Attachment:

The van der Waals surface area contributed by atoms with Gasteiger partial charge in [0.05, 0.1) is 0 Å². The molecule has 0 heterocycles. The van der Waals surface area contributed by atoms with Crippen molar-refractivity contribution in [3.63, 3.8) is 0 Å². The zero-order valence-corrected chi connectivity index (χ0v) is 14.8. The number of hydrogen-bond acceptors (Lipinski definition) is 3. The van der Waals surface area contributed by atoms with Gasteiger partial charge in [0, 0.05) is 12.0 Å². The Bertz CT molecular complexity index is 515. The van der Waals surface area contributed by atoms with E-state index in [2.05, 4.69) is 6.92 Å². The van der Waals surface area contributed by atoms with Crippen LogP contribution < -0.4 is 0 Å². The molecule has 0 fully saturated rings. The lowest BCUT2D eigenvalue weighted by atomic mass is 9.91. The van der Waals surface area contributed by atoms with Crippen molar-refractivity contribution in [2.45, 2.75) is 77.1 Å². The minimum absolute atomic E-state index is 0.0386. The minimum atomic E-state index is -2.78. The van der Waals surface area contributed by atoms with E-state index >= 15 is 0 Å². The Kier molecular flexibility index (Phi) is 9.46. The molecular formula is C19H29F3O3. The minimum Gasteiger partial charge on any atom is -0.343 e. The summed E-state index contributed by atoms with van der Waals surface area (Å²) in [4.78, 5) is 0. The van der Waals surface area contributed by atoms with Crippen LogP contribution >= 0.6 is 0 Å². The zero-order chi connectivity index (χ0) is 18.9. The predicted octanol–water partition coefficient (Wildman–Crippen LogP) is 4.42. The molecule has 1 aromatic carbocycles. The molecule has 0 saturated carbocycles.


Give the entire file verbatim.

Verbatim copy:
The van der Waals surface area contributed by atoms with Gasteiger partial charge in [0.05, 0.1) is 0 Å². The molecule has 0 heterocycles. The van der Waals surface area contributed by atoms with Crippen molar-refractivity contribution in [3.63, 3.8) is 0 Å². The zero-order valence-corrected chi connectivity index (χ0v) is 14.8. The number of hydrogen-bond acceptors (Lipinski definition) is 3. The van der Waals surface area contributed by atoms with Gasteiger partial charge in [0, 0.05) is 12.0 Å². The Bertz CT molecular complexity index is 515. The van der Waals surface area contributed by atoms with E-state index in [2.05, 4.69) is 6.92 Å². The van der Waals surface area contributed by atoms with Crippen LogP contribution < -0.4 is 0 Å². The molecule has 0 fully saturated rings. The lowest BCUT2D eigenvalue weighted by atomic mass is 9.91. The van der Waals surface area contributed by atoms with Crippen molar-refractivity contribution in [2.45, 2.75) is 77.1 Å². The minimum absolute atomic E-state index is 0.0386. The minimum atomic E-state index is -2.78. The van der Waals surface area contributed by atoms with E-state index >= 15 is 0 Å². The Kier molecular flexibility index (Phi) is 9.46. The molecular formula is C19H29F3O3. The minimum Gasteiger partial charge on any atom is -0.343 e. The summed E-state index contributed by atoms with van der Waals surface area (Å²) in [4.78, 5) is 0. The van der Waals surface area contributed by atoms with Crippen LogP contribution >= 0.6 is 0 Å². The zero-order chi connectivity index (χ0) is 18.9. The predicted octanol–water partition coefficient (Wildman–Crippen LogP) is 4.42. The molecule has 1 aromatic carbocycles. The molecule has 0 saturated carbocycles.